Again, technology aids this aspect of the process as well. The band members share an online Dropbox where they all access and alter songs. For example, Raine can create a chord progression and send it along. Wesley Nickel, the bandâ€™s synth player, will work his â€œremixingâ€ magic. Heâ€™ll alter sounds or change the progression order; maybe heâ€™ll add a bridge or second bar. These modifications will prompt the guys to hear songs in a different way.
â€œIt makes it so itâ€™s not just my tiny scope of influence and creative writing that goes into the music,â€ says Raine. â€œItâ€™s a lot more than that.â€ Because each member has different interests and influences, they collaborate as much as possible. This ensures the songs come out right. Raine, Nickel and guitarist Angelo Ismirnioglou typically write chord progressions, while bassist Andrew Beck and drummer Tyler Badali help jam and flesh out the ideas.
The hope is that this combination will translate onto the stage. As creation and promotion of their music advances, itâ€™s paramount that Young Liars polish the performance element, too. â€œWe really want to make it a fun experience and we also want to make it, I donâ€™t want to say theatrical, but Iâ€™m going to say theatrical,â€ says Raine, which means lights, fog and high energy. That, and masks.
â€œThere was an experiment in masks, and I donâ€™t think we got it totally right yet so we ended up stopping,â€ he says. â€œIâ€™m not opposed to dressing up or wearing masks but weâ€™ve got to figure out why weâ€™re doing it and how weâ€™re doing it. Thatâ€™s part of the theatrical thing.â€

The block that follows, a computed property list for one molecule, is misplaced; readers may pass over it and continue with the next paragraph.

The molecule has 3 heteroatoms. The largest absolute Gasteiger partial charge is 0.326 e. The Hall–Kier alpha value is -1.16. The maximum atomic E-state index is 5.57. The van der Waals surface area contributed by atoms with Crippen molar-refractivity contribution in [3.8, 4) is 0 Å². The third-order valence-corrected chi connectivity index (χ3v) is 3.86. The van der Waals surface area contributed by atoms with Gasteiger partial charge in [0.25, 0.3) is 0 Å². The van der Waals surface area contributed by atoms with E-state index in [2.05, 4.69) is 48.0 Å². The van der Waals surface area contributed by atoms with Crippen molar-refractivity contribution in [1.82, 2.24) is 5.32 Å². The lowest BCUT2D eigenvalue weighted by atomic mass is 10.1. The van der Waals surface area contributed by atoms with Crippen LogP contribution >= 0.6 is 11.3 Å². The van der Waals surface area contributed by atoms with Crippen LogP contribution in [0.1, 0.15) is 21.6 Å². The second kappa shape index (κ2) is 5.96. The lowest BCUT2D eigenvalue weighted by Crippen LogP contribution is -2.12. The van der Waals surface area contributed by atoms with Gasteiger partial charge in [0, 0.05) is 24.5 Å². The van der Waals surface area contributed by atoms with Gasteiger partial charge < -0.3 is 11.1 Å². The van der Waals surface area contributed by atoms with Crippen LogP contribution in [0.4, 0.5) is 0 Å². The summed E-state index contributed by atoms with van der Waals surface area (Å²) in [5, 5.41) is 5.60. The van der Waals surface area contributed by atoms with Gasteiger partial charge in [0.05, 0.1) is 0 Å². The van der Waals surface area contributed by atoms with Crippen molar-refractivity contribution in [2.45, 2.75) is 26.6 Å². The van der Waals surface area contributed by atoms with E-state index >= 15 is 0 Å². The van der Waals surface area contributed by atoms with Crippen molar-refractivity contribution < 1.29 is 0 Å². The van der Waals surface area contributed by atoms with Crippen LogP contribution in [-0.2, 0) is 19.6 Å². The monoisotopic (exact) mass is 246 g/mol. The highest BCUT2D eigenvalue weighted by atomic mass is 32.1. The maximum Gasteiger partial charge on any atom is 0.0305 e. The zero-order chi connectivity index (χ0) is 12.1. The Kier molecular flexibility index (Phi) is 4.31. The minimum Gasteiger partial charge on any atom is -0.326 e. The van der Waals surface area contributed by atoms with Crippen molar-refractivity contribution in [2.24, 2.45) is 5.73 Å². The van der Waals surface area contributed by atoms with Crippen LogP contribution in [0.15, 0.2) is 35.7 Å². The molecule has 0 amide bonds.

Performance aside, the guys take the technical side of stage production just as seriously. Theyâ€™ve worked with lighting technician George Gordon to help synchronize lights with their sounds and synth. â€œThat whole thing is really important. Weâ€™re there to play music and weâ€™re also there to bring people lighting technicians and other disciplines in as well,â€ says Raine. â€œThe further we go, hopefully the greater resources weâ€™ll have to do that.â€
But for now, Young Lairs just want to play more gigs, hopefully hit up some festivals during the summer, and figure out their bloody social media plan. â€œIt has been a good way for people to get in touch with us for sure, but itâ€™s been a bit complicated,â€ says Raine. â€œIâ€™m always trying to figure out when do I tweet on my account and when do I tweet on the band account.â€
And with five guys in the group, they havenâ€™t figured out who should do what or when. â€œItâ€™s a great way to engage people, but you have to figure out how you want to engage those people,â€ he says. â€œThe same goes for Facebook in a way. Weâ€™re still trying to figure out the best way to use it.â€
The rock star lifestyle isnâ€™t as simple as it used to be, it seems, but the dream is the same. â€œAt the end of the day, what we all want is to quit our day jobs and be able to write music and be able to play shows,â€ says Raine. â€œThatâ€™s what weâ€™re going to be shooting for next yearâ€”putting together an album that people can enjoy all over the world and that we can go play for them and support ourselves while doing it.â€
Tyler Laing is the Editor of Renegade Radio.